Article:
Quarter and Eighth Note Pattern One
Pattern One is perhaps the most used of the many variations. The first two eighth notes are combined to form a quarter note. The strum direction is down, down-up, down-up, down-up. The count is 1 2 & 3 & 4 &. The technique employed to execute these quarter and eighth note patterns is rooted in the strict Eighth Note pattern. In order to achieve consistent, rock-solid strumming patterns, keep your strumming hand moving in this strict Eighth Note pattern, but miss the strings on some of the strums. In this case, the hand comes up after the first downstroke and misses the strings to form the quarter note. Doing this will make sure that the quarter note at the beginning (on the first beat) gets its full value as opposed to being rushed and out of time with the rest of the pattern. This pattern also gives a clear indication as to where the start of the bar (the first beat) is.
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Quarter and Eighth Note Pattern Two
Pattern Two combines the four eighth notes from beats 1 and 2 to form two quarter notes. This pattern works well with faster tempo songs and gives a country/folk sound, especially when the second beat, the quarter note is accented (played louder than the rest of the strums). It should be obvious from just these two examples that many combinations of the quarter and eighth note patterns are available. Once again, keep your strumming hand moving in the strict eighth note pattern and miss the upstroke on the and (&) of the first and second beat.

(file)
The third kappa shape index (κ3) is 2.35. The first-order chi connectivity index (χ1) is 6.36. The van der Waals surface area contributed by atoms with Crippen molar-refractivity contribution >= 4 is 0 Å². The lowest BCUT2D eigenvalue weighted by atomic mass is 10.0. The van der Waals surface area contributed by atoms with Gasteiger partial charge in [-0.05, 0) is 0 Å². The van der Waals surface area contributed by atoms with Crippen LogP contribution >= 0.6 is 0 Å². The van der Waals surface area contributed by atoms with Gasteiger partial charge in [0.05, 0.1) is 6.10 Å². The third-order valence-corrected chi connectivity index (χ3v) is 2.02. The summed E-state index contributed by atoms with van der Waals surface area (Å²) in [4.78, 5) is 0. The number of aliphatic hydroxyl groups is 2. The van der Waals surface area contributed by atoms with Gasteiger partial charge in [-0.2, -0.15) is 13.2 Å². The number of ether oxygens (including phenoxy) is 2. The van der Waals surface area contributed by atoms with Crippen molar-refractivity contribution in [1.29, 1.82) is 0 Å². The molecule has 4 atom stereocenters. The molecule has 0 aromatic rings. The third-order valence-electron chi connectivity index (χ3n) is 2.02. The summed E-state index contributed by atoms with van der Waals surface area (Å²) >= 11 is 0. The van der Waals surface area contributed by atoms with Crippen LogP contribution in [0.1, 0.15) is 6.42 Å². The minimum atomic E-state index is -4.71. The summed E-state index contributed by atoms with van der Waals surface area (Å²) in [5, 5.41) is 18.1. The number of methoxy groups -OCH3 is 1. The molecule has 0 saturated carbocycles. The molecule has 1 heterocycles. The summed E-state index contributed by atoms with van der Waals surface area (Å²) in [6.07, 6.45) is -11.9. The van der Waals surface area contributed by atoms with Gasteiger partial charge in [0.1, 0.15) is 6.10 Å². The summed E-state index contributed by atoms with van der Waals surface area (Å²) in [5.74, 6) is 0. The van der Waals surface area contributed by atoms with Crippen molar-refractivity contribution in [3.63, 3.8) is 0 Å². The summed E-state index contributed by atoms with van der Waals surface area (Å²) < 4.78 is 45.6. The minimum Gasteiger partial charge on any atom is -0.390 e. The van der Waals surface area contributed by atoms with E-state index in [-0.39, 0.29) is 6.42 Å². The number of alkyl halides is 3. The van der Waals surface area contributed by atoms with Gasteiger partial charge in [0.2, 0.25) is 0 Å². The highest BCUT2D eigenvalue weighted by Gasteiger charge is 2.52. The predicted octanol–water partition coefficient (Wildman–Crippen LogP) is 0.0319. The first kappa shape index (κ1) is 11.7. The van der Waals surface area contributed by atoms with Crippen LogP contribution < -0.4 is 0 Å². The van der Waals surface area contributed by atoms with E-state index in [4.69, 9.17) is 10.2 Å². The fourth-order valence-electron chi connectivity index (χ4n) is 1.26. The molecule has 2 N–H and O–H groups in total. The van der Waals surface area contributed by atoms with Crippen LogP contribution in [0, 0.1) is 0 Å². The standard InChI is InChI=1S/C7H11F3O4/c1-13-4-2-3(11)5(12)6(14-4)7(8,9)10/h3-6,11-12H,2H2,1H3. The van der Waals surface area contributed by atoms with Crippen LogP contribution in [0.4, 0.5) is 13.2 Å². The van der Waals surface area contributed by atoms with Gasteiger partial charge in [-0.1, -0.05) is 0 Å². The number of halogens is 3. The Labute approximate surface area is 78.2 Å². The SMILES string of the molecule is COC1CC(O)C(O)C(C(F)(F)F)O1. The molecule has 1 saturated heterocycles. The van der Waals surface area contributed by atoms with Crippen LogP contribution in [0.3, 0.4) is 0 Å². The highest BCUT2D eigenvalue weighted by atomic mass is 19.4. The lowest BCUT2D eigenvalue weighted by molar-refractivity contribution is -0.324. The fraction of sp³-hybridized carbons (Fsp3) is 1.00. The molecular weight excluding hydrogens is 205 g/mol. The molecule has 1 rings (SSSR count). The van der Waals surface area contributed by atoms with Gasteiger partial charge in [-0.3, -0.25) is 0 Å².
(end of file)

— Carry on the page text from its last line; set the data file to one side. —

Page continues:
Quarter and Eighth Note Pattern Three
This pattern combines the four eighth notes on beats 1 and 3 to form the quarter notes. I have used this pattern in "Runaway Train" from the band Soul Asylum for years. When played at a faster tempo, the pattern takes on a galloping Reggae sound. It is really noticeable when it is played with a swing feel. Miss the strings on the upstroke on the first and third beats to keep the rhythm rock solid.
Quarter and Eighth Note Pattern Four
Number four is a well-used pattern and works wonderfully for many songs, "Brown Eyed Girl" and "Good Riddance (Time of Your Life)" come to mind. Number four is exactly the same as number one with a huge difference: the ‘tie’ between the and of the second beat and first half of the third beat. Miss the strings on the first half of the third beat (the tied note) and play the strings on the second half with an upstroke. This results in two upstrokes being played one after another. As long as your strumming hand is maintaining the strict down-up eighth note movement, this should work very well. In my experience, I have seen students fall into this with no problem while others have struggled. If you find this difficult, keep at it and remember to keep your hand flowing in a smooth movement. The way this pattern is counted (as all of these patterns) is the way they sound. In this case . . . one, two and, and four and. Stroke direction . . . down, down-up, up down-up.